Business

hires 100,000 new workers

Amazon’s sales continue to grow during the pandemic. In the three months ended June 30, revenue increased 40 percent year over year to $ 88.9 billion.

3 min read

hires 100,000 new workers
hires 100,000 new workers

This story originally appeared on Business Insider

Amazon is hiring an additional 100,000 people in the United States and Canada for around 10 percent of its global workforce after sales soared during the pandemic.

The e-commerce giant announced on Monday morning that it will be opening 100 new trading sites in September alone. These include logistics centers in which personnel store goods and packaging orders, delivery stations and sorting centers.

Many of the roles will be based in these new locations and will include both full-time and part-time jobs.

Amazon has already opened more than 75 new regional air transport hubs and locations in the US and Canada in 2020. Last week, Amazon opened a new fulfillment center in Beaumont, California with more than 1,000 full-time employees and announced plans in early September.In addition to the 15,000 announced in 2019, 10,000 new jobs will be created for the expansion of the Bellevue, Washington office and retail facility. created.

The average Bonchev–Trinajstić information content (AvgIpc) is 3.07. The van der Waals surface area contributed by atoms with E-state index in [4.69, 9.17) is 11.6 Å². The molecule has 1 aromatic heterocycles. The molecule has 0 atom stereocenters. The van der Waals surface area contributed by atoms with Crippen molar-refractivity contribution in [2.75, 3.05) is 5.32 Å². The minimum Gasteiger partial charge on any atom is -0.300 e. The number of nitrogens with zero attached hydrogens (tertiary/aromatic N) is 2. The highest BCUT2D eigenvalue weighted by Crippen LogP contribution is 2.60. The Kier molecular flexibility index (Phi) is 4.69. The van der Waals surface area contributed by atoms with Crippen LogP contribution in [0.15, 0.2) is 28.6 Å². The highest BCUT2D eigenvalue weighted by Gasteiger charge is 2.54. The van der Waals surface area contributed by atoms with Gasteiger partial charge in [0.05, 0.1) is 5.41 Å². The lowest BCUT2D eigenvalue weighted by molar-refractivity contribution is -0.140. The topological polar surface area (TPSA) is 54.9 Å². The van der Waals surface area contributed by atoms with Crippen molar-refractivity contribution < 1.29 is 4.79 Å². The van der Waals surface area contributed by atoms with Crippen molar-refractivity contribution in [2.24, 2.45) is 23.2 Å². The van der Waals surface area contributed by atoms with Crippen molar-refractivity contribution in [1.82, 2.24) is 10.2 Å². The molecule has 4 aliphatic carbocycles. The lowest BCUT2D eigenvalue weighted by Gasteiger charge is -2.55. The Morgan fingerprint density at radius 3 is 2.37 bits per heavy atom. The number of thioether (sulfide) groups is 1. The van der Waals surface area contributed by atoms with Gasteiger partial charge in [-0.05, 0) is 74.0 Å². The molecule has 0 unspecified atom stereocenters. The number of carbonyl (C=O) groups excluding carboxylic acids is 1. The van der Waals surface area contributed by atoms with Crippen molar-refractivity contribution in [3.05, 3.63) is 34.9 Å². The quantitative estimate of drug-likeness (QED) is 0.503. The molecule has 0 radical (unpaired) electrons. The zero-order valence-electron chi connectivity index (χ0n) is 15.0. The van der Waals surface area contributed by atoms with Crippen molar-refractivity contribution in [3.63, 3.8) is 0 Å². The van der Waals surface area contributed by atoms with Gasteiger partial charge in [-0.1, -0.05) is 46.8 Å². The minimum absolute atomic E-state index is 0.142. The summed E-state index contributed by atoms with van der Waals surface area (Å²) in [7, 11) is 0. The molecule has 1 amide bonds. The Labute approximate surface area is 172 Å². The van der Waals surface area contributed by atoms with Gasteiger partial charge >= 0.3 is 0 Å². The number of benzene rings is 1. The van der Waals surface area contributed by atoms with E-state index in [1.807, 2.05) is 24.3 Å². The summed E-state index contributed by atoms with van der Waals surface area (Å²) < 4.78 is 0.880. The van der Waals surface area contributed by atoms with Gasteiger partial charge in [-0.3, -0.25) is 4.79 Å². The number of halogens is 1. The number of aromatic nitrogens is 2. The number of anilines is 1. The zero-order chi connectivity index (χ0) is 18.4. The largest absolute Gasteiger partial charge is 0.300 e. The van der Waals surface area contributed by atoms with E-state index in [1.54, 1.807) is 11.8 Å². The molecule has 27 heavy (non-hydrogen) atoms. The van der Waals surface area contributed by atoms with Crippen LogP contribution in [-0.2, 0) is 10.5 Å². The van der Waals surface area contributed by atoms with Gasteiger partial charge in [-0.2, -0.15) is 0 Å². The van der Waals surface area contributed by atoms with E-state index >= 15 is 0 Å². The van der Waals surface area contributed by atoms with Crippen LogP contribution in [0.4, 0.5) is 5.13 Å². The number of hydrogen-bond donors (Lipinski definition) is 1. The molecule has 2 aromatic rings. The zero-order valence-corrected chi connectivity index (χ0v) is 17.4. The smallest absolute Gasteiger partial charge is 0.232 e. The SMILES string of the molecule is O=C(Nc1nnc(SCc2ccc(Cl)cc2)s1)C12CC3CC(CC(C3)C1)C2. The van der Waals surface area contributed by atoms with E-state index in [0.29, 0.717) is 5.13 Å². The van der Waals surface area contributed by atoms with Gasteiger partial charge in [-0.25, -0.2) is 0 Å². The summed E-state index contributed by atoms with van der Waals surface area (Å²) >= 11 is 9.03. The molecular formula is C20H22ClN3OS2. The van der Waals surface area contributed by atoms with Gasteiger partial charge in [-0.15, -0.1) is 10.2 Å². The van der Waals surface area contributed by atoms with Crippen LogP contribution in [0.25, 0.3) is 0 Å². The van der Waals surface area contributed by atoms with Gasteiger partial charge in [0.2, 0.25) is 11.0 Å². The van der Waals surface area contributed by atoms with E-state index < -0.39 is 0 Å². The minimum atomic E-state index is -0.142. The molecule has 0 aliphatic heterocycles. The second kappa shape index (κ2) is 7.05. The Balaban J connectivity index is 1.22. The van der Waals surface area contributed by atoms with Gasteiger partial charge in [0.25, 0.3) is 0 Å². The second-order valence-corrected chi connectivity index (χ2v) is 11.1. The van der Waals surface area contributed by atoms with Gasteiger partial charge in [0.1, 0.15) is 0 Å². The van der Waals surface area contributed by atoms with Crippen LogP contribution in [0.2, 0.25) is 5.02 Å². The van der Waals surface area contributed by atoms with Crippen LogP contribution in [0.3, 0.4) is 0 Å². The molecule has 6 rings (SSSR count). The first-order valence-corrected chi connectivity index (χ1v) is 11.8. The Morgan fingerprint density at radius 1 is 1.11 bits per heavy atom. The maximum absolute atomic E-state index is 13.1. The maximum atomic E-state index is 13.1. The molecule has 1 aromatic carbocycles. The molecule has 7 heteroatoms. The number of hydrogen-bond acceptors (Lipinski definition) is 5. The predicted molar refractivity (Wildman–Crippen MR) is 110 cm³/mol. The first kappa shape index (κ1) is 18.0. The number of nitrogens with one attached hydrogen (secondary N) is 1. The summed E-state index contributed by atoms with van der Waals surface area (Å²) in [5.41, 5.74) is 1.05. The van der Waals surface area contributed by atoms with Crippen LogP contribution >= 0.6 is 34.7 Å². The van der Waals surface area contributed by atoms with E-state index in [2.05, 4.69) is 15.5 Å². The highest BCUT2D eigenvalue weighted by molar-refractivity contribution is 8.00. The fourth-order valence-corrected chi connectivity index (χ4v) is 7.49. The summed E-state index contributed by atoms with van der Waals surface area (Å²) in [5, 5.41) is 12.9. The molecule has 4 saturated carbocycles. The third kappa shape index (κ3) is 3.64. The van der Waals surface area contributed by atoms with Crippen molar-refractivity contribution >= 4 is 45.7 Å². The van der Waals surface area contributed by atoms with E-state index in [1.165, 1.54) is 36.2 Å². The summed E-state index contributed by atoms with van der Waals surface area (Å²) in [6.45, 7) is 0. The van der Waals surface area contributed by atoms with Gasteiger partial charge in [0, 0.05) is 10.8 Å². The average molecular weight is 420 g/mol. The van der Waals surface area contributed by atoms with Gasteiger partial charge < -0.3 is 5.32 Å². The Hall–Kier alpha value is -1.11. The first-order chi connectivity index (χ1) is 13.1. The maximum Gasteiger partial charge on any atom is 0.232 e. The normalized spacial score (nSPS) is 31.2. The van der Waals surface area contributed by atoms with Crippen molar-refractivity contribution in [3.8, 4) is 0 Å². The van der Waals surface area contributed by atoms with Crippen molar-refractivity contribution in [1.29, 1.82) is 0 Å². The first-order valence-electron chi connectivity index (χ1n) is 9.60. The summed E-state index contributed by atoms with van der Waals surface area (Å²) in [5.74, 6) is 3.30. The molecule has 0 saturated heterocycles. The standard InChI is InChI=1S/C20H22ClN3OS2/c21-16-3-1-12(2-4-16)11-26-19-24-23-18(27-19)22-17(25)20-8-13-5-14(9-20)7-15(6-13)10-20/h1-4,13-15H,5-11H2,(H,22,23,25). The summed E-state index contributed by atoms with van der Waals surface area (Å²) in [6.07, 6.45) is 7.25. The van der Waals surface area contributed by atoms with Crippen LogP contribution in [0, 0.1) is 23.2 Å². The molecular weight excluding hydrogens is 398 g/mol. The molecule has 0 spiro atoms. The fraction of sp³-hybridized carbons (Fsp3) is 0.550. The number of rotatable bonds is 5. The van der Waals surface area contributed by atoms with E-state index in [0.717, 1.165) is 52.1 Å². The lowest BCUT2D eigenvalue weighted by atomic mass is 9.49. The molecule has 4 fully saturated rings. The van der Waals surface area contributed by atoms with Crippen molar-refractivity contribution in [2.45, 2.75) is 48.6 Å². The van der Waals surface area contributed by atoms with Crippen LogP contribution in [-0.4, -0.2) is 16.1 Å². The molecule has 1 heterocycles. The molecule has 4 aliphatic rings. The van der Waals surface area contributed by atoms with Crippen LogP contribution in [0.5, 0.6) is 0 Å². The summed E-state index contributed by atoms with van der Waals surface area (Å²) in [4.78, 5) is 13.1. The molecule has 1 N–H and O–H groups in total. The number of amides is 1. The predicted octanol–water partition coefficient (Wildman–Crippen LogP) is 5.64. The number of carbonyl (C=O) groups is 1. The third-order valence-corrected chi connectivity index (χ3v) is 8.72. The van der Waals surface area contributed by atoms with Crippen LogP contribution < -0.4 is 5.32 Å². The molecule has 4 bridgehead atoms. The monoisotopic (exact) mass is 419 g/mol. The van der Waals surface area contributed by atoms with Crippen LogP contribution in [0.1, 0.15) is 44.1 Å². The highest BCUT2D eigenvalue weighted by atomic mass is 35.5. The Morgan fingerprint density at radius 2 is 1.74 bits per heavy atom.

This news marks the company’s fourth major hiring wave in the US this year. It began hiring 100,000 jobs in March, 75,000 in April and 33,000 earlier this month. That adds up to more than 300,000 new roles during the pandemic.

Amazon’s workforce reaches one million

The company had 876,800 permanent employees as of June 30, a third more than at the same time in 2019. That number has risen to one million since then, the company’s CFO reported in a second-quarter earnings call in July.

Amazon’s sales continue to grow during the pandemic. In the three months ended June 30, revenue increased 40 percent year over year to $ 88.9 billion.

Despite this growth, Amazon has come under fire in recent months. A report by the US Public Interest Research Group said the tech giant hadn’t done enough to prevent price spikes: Six months after the pandemic, Amazon sellers were hit up to 14 times more often than others. Retailers for essential products like hand soap.

In April, Amazon employees accused the company of continuing to ship sex toys, video games and dolls, despite promises to prioritize key products in the early stages of the pandemic. Employees told Business Insider that they would risk their lives to meet these requirements.

Similar Posts